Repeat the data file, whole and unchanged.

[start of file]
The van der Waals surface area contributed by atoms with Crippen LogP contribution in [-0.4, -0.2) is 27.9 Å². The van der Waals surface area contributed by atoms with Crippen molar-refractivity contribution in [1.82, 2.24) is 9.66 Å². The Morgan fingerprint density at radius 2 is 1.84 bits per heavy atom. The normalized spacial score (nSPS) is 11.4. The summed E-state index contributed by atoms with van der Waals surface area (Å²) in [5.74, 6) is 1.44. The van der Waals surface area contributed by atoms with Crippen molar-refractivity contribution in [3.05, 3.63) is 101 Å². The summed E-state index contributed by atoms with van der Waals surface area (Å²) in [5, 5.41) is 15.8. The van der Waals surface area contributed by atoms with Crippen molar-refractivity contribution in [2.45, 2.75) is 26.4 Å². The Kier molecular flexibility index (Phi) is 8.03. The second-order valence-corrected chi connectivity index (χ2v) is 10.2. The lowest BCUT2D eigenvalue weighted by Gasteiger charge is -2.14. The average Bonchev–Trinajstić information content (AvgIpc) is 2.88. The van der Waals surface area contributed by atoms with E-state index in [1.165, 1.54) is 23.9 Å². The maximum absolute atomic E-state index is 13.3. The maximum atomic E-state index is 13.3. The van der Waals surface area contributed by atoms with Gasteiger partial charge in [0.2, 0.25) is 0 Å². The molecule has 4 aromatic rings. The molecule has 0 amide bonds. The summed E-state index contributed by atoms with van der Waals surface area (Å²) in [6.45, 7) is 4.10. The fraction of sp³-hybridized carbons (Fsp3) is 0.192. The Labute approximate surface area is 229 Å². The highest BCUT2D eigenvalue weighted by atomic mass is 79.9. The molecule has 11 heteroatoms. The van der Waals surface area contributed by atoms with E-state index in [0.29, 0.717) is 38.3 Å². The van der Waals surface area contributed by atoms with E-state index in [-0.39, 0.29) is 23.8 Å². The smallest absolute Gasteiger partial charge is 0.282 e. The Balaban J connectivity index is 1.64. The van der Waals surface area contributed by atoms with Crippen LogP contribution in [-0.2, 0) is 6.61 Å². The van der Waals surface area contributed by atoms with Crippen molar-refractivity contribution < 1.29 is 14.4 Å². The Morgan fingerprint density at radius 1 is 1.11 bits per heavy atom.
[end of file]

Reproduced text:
The van der Waals surface area contributed by atoms with Crippen LogP contribution in [-0.4, -0.2) is 27.9 Å². The van der Waals surface area contributed by atoms with Crippen molar-refractivity contribution in [1.82, 2.24) is 9.66 Å². The Morgan fingerprint density at radius 2 is 1.84 bits per heavy atom. The normalized spacial score (nSPS) is 11.4. The summed E-state index contributed by atoms with van der Waals surface area (Å²) in [5.74, 6) is 1.44. The van der Waals surface area contributed by atoms with Crippen molar-refractivity contribution in [3.05, 3.63) is 101 Å². The summed E-state index contributed by atoms with van der Waals surface area (Å²) in [5, 5.41) is 15.8. The van der Waals surface area contributed by atoms with Crippen molar-refractivity contribution in [2.45, 2.75) is 26.4 Å². The Kier molecular flexibility index (Phi) is 8.03. The second-order valence-corrected chi connectivity index (χ2v) is 10.2. The lowest BCUT2D eigenvalue weighted by Gasteiger charge is -2.14. The average Bonchev–Trinajstić information content (AvgIpc) is 2.88. The van der Waals surface area contributed by atoms with E-state index in [1.165, 1.54) is 23.9 Å². The maximum absolute atomic E-state index is 13.3. The maximum atomic E-state index is 13.3. The van der Waals surface area contributed by atoms with Gasteiger partial charge in [0.2, 0.25) is 0 Å². The molecule has 4 aromatic rings. The molecule has 0 amide bonds. The summed E-state index contributed by atoms with van der Waals surface area (Å²) in [6.45, 7) is 4.10. The fraction of sp³-hybridized carbons (Fsp3) is 0.192. The Labute approximate surface area is 229 Å². The highest BCUT2D eigenvalue weighted by atomic mass is 79.9. The molecule has 11 heteroatoms. The van der Waals surface area contributed by atoms with E-state index in [0.29, 0.717) is 38.3 Å². The van der Waals surface area contributed by atoms with E-state index in [-0.39, 0.29) is 23.8 Å². The smallest absolute Gasteiger partial charge is 0.282 e. The Balaban J connectivity index is 1.64. The van der Waals surface area contributed by atoms with Crippen LogP contribution in [-0.2, 0) is 6.61 Å². The van der Waals surface area contributed by atoms with Crippen molar-refractivity contribution < 1.29 is 14.4 Å². The Morgan fingerprint density at radius 1 is 1.11 bits per heavy atom.